The 9th Circuit Court of Appeals today upheld Christian-based aid organization World Vision’s practice of hiring – and retaining – only those who affirm the organization’s statement of faith.
Three former employees filed a lawsuit for wrongful termination when World Vision fired the employees after determining they no longer believed in the deity of Jesus Christ nor in the Trinity.
The legal issues in this case are many and complex:
- whether religious-based groups have the right to hire only those of their own faith
- whether religious-based nonprofits that receive government funds should be able to hire only those of their own faith when using government funds
- whether employees who are performing satisfactorily in a secular capacity should face the possibility of losing their job solely because of religious beliefs
Dissenting judge Marsha Berzon writes that Title VII “makes a narrow exemption for institutions devoted to prayer and religious instruction, but expanding that exemption to nonprofit organizations tips the balance “toward a society in which employers could self-declare as religious enclaves from which dissenters can be excluded despite their ability to do the assigned secular work as well as religiously acceptable employees.”
World Vision is a Federal Way organization; I drive past it when I go to visit my sister. I’ve had friends apply for work there unsuccessfully because of the religion issue.
My personal opinion? Even a private organization is subject to equal opportunity employment hiring law, unless the job specifically requires professional practice of a particular religious faith. A pastor or director of religious education? Sure, they must be Christian, and of the right make and model. But the church secretary and accountant? It shouldn’t matter one bit.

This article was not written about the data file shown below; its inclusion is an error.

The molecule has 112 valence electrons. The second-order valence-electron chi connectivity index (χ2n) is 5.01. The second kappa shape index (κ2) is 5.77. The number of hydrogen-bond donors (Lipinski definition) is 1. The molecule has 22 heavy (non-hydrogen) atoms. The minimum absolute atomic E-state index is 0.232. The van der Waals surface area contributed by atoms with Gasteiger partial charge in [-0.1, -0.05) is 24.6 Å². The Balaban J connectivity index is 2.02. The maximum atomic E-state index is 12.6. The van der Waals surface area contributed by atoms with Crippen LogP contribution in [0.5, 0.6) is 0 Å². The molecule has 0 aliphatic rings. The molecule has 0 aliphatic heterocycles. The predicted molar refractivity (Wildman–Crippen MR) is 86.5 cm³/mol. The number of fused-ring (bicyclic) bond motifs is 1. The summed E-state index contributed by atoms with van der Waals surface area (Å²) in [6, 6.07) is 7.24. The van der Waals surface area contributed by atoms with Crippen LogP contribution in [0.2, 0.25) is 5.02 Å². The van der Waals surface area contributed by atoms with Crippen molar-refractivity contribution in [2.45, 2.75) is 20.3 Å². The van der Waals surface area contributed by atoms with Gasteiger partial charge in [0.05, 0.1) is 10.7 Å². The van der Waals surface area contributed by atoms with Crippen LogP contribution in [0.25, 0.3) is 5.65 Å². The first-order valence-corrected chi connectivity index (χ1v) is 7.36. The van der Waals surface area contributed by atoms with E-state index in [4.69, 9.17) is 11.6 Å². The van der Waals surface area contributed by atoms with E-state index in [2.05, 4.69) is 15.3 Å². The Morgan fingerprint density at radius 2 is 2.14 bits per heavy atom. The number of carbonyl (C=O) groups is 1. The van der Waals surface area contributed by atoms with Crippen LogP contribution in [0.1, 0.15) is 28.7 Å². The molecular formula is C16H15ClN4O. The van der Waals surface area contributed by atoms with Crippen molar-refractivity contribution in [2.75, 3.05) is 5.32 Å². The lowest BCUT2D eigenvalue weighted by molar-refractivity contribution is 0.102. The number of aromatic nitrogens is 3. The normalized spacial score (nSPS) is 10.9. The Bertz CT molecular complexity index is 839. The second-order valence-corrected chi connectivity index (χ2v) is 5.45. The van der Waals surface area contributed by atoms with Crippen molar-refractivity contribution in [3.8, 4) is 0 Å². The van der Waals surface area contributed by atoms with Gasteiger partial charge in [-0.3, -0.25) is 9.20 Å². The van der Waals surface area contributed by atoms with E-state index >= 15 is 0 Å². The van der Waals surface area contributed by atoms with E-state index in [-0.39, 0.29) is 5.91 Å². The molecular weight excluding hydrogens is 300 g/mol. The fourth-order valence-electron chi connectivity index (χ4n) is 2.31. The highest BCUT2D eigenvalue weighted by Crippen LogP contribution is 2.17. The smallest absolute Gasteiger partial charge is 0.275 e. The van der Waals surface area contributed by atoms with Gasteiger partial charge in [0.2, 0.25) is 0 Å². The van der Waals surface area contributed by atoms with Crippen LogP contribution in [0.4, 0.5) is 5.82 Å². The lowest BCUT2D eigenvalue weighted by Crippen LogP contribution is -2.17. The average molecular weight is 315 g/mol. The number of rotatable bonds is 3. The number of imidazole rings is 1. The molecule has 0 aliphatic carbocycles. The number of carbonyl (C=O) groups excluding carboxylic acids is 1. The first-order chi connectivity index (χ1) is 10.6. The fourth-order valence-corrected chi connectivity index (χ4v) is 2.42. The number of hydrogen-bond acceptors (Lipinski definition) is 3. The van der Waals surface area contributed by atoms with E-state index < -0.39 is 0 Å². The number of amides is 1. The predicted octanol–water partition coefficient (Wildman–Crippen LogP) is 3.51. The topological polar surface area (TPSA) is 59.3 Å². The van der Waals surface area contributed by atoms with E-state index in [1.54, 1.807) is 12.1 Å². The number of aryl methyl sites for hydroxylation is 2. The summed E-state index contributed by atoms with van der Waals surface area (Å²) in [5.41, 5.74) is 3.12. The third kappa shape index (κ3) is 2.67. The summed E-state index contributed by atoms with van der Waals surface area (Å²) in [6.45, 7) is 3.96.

The same should apply to organizations like World Vision. If they’re hiring a missionary to spread a specific type of Christian gospel, then by all means, a Christian statement of faith is relevant. If they need an IT professional, a project manager, a logistics assistant, again, the faith issue shouldn’t matter, and under EEO law, should be an off limits topic. The use of federal funds should make that process even more rigorous.
I realize that’s an overly simplistic view of the world, and that the law is far more complicated than that. Still, I don’t want my tax dollars being spent on humanitarian support that come a side of proselytizing or prejudicial, discriminatory hiring practices – I’d prefer they went to strictly secular organizations instead.
You see, I don’t believe America is a Christian nation. (Sorry, Christian friends!) I passionately believe we’re a pluralistic nation that happens to have a Christian majority – which I am only marginally a part of – but we are also a nation with a strong commitment to freedom, tolerance and mutual respect.